Ahh...the sounds of kids back at school. The symphony of sneezing, sniffling, and coughing in a typical classroom can drown out the poor teacher's lessons. After a summer outdoors in the wide open spaces, and now packed into tight spaces with all their germy friends, it's no surprise that kids get sick within days of returning to school.
Everyone knows the tried and true ways to keep kids healthy despite the onslaught of school germs. We need to teach our kids good handwashing habits and proper cough and sneeze etiquette. Childhood immunizations protect kids from germs that once spread like wildfire in schools: polio, pertussis, measles, mumps, rubella, chickenpox, and meningitis. Getting kids immunized against influenza each fall improves their chances of staying healthy through the winter, as well.
But, what's often overlooked in back-to-school health advice is Grandma's wisdom handed down through the generations. Many of us grew up with Grandma teaching us that illness came from being underdressed in cold weather, or overdressed in warm weather. If our hair was wet when we went outdoors, guaranteed sickness. If our feet got wet in the snow or rain, sick again – we had caught a chill! Food and drink, of course, were also critical determinants of health. Hot was healing - chicken soup, oatmeal, tea with honey. If we got enough sleep, we stayed healthy—if not, sickness. Our grandparents told us to get outdoors and play because exercise keeps us healthy.
Well, Grandma was right about a lot of things, including these now scientifically proven ways to keep your kids healthy as they head back to school.
Studies have shown that lack of sleep results in a weakened immune system. In one study, 10 days after receiving the flu vaccine, sleep-deprived adults had less than half the amount of flu immunity (protective antibodies measured in the blood) compared with a normal sleep group. Grandma was right—your kids' immune systems need adequate sleep. At least 8 hours a night, and 10 for most young kids.
Weather and wardrobe
Will kids get fewer infections if they bundle up in the cold and wear their boots in the rain? Let's start with the term the "common cold." It's not a coincidence that the word "cold" applies to both the weather and the sniffles. The sniffles are called a "cold" because everyone form the beginning of time knows that colds are more frequent when it's cold outside. But now there's science as well as language to support the relationship. In a recent study, 90 volunteers sat with their bare feet in a bucket of ice water for 20 minutes, while another 90 "controls" kept their feet in an empty bucket, still wearing their socks and shoes. Nearly 30 percent of the cold feet group developed common cold symptoms within the next 5 days, compared to only 9 percent of the warm-and-dry-footed volunteers. How can this be? How can 20 minutes of an icy foot bath cause 3 times the number of colds? The theory is that we are all occasionally infected with respiratory viruses; oftentimes we don't get sick because our immune system halts the virus in its tracks. If, however, we experience a body chilling event while the virus is loitering in our nasal passages, our defenses are temporarily lowered and the virus gets the upper hand, making us sick. So, bundle your kids up in the cold weather.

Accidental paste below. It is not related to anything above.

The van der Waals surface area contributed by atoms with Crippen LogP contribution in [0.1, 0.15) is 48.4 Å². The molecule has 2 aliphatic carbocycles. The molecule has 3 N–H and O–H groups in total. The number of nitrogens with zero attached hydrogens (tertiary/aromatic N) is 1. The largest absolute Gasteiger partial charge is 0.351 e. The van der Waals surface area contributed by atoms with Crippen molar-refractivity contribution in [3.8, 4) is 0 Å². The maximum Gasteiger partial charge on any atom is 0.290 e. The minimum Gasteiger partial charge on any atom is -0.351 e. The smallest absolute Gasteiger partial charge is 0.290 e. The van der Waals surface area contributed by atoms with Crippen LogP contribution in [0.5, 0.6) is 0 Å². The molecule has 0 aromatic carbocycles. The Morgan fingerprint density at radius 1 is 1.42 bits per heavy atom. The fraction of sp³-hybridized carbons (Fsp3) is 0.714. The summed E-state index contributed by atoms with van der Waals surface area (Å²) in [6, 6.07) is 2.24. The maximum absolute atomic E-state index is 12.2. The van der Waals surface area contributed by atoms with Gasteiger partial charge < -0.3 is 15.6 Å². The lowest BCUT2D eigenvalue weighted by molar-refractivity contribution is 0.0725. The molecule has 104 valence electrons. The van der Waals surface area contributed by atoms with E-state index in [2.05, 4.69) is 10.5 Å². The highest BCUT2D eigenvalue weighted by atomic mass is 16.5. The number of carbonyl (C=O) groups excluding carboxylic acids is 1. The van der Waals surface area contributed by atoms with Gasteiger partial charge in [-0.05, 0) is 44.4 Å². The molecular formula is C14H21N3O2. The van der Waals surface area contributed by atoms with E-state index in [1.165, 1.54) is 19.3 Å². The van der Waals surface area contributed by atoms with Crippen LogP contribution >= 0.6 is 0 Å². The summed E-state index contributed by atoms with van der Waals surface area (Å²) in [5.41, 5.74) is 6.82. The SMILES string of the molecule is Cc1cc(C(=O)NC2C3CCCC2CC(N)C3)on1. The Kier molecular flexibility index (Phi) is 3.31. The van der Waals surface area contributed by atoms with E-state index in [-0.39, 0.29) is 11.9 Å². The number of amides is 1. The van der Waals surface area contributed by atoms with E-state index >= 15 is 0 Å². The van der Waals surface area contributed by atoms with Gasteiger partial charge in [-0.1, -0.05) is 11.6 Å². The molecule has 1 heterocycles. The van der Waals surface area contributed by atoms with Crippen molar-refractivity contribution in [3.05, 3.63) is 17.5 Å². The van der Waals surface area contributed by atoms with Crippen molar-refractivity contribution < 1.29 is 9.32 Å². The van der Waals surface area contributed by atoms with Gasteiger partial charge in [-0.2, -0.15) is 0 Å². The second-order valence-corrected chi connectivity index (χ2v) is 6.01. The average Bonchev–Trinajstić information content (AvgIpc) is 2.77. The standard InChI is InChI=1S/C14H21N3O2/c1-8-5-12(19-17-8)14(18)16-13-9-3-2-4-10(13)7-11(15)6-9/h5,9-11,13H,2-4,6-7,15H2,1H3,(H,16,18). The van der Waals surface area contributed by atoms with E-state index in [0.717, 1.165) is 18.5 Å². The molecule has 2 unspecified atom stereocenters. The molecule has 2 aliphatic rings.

The strongest scientific evidence in support of Grandma's wisdom involves the role of exercise in the health of our immune systems. Several well-done clinical trials in adults have shown that daily or almost-daily moderate exercise reduces sick days by half compared with non-exercising adults in the same studies. A large study of nearly 550 adults examined the relationship between physical activity and days of upper respiratory tract infections (the "common cold"). There was nearly a 30 percent reduction in episodes of respiratory infections in the group with the highest level of regular physical activity. It's as if exercising gets our immune systems "in better shape" to respond when challenged by infection, even as exercise gets our muscles and cardiovascular system in better shape to respond to other challenges. Enroll your kids in after-school activities that get them off the couch and moving!
Chicken soup and honey
Chicken soup has been prescribed by Grandma for centuries. In modern times, this wonderful elixir has been given to treat the common cold and the flu. There are several theoretical reasons that chicken soup might help these conditions, but there is no actual scientific proof that chicken soup prevents or treats infections. Even though we can't prove Grandma right on this one, feed it to your kids whenever they are sick—it tastes great, makes the house smell wonderful, and shows your kids that you love them. Serve it to your kids when they're not sick, too—same reasons.
Over-the-counter cough medicines don't work in kids and pose a risk for side effects and for accidental overdose (because kids like the taste of some of these products and will drink from an open bottle left in reach). Grandmothers have long known that honey (in tea, in milk, or straight up) makes kids with coughs and colds feel better. A study recently proved that, again, Grandma is right. Honey performed better than cough medicine or no treatment at all in easing the cough and helping kids sleep through the cough. (A warning though: Honey should not be given to kids under 15 months of age because of the risk of botulism).
Listen to your grandmother!
Dr. Harley A. Rotbartis Professor andVice Chairman Emeritus of Pediatrics at the University of Colorado School of Medicine and Children's Hospital Colorado. He is the author of four books for parents and families, includingNo Regrets Parenting and 940 Saturdays. He is also a Parents advisor and a contributor to The New York TimesMotherlodeblog. Visit his blog at noregretsparenting.com and follow him on Facebook and Twitter (@NoRegretsParent).